After a bumpy 2008, the Hong Kong real estate market has made a robust recovery so far this year. Prices and transactions rose dramatically in the first half, particularly in the high-end residential market. Sales more than doubled across all segments between April and June 2009 and prices are now approaching the last peak in 2007 to 2008. In July alone, prices rose 9% compared with the average for the previous six months. And buyers have snapped up recent launches, showing that demand is resilient.
The recovery is mainly attributable to capital inflows, or hot money, and aggressive mortgage lending. In addition, record-low land supply has helped to keep prices high and low interest rates have encouraged buyers, including upgraders in the mid-end market and investors.
That could change if the economic recovery proves tepid and investment sentiment deteriorates. But Standard & Poor's Ratings Services believes that limited supply, low interest rates and strong sales to date still support a stable sector outlook.
The worst seems to be over for investors
The worst of the downturn appears to be over for the commercial sector, with operating conditions having begun to stabilise in recent months (see chart 1). In the first half of 2009, most landlords reported improved income due to positive rental reversions. That means existing tenants signed up for new leases at higher rents. While spot rents have generally held up, the rental market is still under pressure due to growing competition from new business districts, such as Kwun Tong, where rents are lower. Although financial services clients are selectively hiring again, this hasn't translated into expansion because many companies still have available office space as a result of previous layoffs.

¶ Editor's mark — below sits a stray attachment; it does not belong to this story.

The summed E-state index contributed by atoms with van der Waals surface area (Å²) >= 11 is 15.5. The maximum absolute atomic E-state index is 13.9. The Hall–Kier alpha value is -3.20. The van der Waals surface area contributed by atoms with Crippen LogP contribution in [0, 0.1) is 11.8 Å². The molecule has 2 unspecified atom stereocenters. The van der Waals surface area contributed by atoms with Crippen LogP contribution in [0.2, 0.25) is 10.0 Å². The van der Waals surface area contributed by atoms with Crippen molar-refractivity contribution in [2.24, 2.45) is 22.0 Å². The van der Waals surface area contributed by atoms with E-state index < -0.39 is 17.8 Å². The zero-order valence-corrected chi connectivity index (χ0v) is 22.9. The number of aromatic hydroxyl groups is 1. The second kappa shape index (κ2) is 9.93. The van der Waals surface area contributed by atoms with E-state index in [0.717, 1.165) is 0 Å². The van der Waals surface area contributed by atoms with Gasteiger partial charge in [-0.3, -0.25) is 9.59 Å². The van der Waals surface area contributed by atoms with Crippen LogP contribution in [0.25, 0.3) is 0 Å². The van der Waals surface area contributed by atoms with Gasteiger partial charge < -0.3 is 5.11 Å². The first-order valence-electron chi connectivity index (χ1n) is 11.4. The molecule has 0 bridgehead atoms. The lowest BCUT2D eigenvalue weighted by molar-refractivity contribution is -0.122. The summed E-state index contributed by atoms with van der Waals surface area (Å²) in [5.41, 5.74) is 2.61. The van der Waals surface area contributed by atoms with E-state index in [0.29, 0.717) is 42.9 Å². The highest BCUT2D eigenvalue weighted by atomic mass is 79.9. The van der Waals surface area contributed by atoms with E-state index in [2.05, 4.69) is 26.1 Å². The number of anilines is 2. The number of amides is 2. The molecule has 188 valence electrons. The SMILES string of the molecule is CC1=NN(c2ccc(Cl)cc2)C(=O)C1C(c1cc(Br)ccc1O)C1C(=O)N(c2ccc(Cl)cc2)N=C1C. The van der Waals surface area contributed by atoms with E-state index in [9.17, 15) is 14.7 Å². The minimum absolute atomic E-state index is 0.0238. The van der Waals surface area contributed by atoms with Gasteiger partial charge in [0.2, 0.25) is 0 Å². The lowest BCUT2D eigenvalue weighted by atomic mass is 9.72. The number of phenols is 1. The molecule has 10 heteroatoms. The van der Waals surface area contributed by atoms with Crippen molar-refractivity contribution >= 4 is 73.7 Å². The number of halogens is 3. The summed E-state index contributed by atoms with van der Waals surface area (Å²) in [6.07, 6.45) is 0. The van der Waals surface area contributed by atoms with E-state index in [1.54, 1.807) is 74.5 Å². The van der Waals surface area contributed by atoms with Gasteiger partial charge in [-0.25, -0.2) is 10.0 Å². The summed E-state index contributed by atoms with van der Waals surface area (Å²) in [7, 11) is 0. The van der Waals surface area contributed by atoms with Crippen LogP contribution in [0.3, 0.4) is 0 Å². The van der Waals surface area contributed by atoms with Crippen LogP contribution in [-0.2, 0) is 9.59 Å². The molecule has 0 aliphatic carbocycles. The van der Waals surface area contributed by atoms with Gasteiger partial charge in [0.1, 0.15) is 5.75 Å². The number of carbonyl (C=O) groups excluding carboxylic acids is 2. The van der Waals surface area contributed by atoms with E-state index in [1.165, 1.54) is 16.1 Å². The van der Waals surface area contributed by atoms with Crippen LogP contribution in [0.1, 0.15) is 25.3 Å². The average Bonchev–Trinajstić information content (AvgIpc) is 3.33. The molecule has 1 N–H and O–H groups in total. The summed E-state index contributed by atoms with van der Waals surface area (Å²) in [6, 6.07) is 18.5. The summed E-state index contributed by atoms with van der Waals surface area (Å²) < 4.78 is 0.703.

Nevertheless, vacancy rates remain in the low single digits for most landlords despite a contraction in demand. That's because there's only a limited supply of new large office buildings in established commercial districts to compete for tenants. By contrast, in the last downturn in 2002-2003, vacancies rose to double-digit rates.